Tuesday, March 9, 2021

Family Forte: The Struggle with Depression

by: Topher Wiles

Depression.  It was the topic of one of my 20 page research papers at Lipscomb University from my pastoral care and psychology classes.  It's also an issue that Ashley and I have personally struggled with from time to time.  It is so common a struggle for families that it gets a full chapter in one of my valuable books, Christian Counseling, by Gary R. Collins.

According to renowned psychiatrists Frank Minrith & Paul Meier, the majority of Americans suffer from a serious, clinical depression at some point in their lives. Most people never seek help, but battle this struggle on their own.

Dr. Gary Collins lets us know that even Christian families experience this challenge, describing it this way. "The Christian experience has three levels.  First there are mountaintop days when everything is going well and the world looks bright.  These experiences are temporary: they can't go on forever.  It is unrealistic to expect, as many people do, that we can spend life leaping from one mountain peak to another as if there were no plains or valleys in between.  Instead, most of life consists of ordinary days when we work at our usual tasks, neither elated nor depressed.  The, third, there are dark days when we trudge heavily through confusion, doubt, despair, and discouragement.  Sometimes these days string out into months or even years before we begin to experience a sense of relief and victory.  When they persist, dark days are days of depression."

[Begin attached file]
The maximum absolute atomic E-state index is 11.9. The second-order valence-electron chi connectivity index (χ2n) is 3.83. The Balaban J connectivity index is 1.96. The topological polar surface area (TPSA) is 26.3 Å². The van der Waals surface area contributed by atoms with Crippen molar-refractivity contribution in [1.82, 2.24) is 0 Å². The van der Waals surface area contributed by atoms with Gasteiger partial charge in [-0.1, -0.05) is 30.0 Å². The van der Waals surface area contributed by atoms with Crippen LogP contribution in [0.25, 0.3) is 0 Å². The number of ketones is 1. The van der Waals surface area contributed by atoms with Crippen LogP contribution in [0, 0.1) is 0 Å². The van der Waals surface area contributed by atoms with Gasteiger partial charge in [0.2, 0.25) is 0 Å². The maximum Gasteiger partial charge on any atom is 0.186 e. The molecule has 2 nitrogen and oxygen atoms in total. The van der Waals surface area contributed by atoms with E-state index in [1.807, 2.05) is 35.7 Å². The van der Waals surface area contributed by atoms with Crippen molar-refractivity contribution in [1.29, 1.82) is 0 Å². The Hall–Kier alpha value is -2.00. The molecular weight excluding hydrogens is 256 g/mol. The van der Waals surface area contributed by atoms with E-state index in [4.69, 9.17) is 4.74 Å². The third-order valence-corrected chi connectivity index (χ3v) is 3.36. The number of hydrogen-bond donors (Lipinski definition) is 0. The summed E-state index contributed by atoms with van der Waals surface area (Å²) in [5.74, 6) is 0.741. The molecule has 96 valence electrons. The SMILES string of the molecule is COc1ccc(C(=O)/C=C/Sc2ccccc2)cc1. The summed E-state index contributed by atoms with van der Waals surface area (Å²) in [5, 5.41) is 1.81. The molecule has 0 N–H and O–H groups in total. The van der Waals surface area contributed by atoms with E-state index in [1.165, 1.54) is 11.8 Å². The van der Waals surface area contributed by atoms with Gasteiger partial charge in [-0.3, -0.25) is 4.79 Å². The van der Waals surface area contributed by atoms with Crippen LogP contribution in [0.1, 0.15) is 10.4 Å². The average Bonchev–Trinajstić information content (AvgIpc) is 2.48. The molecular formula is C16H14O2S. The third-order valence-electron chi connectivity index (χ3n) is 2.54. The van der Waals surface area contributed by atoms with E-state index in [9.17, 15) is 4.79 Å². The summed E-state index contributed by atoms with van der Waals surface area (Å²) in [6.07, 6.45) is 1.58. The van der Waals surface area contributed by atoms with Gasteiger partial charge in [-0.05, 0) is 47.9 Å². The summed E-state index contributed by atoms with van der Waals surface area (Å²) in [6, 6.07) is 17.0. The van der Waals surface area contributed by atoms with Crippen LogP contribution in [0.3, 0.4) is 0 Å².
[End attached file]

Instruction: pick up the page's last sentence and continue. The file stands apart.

A friend of mine and fellow preacher, Jeff Strite, pointed out that Elijah in 1 Kings 19 is a surprisingly perfect case study of depression and how to help someone struggling with through the trials of it.  Elijah ran for his life, wished his life would end, slept for days, felt alone, and felt rejected.  He experienced these feelings often associated with depression for weeks on end.

Previously, this righteous prophet had preached one of the greatest sermons of his life. He confronted 400 prophets of Baal on the Mt. Carmel and exposed them as the false prophets they really were. Due to Elijah’s faith & obedience God literally sent fire down out of heavens to consume the sacrifice he’d placed on the altar and then provided a long overdue rain to end a drought.

Why would a man who preached an impressive message and experienced some of the most powerful displays of God’s power suddenly be crippled by fear, hopelessness, and despair? I’m not sure the exact reason, but the truth is, even God’s most dynamic and faithful servants can suffer from depression. Depression is such a challenge for family members in all walks of life especially in the wake of the coronavirus pandemic. Yet, God doesn’t leave moms, dads, grandparents, teenagers, nor prophets in the midst of depression.

Long before psychiatry was ever thought of, long before depression help could be bought in the little purple pills, and long before we had professional counselors, God brought help and healing to Elijah. Here’s how.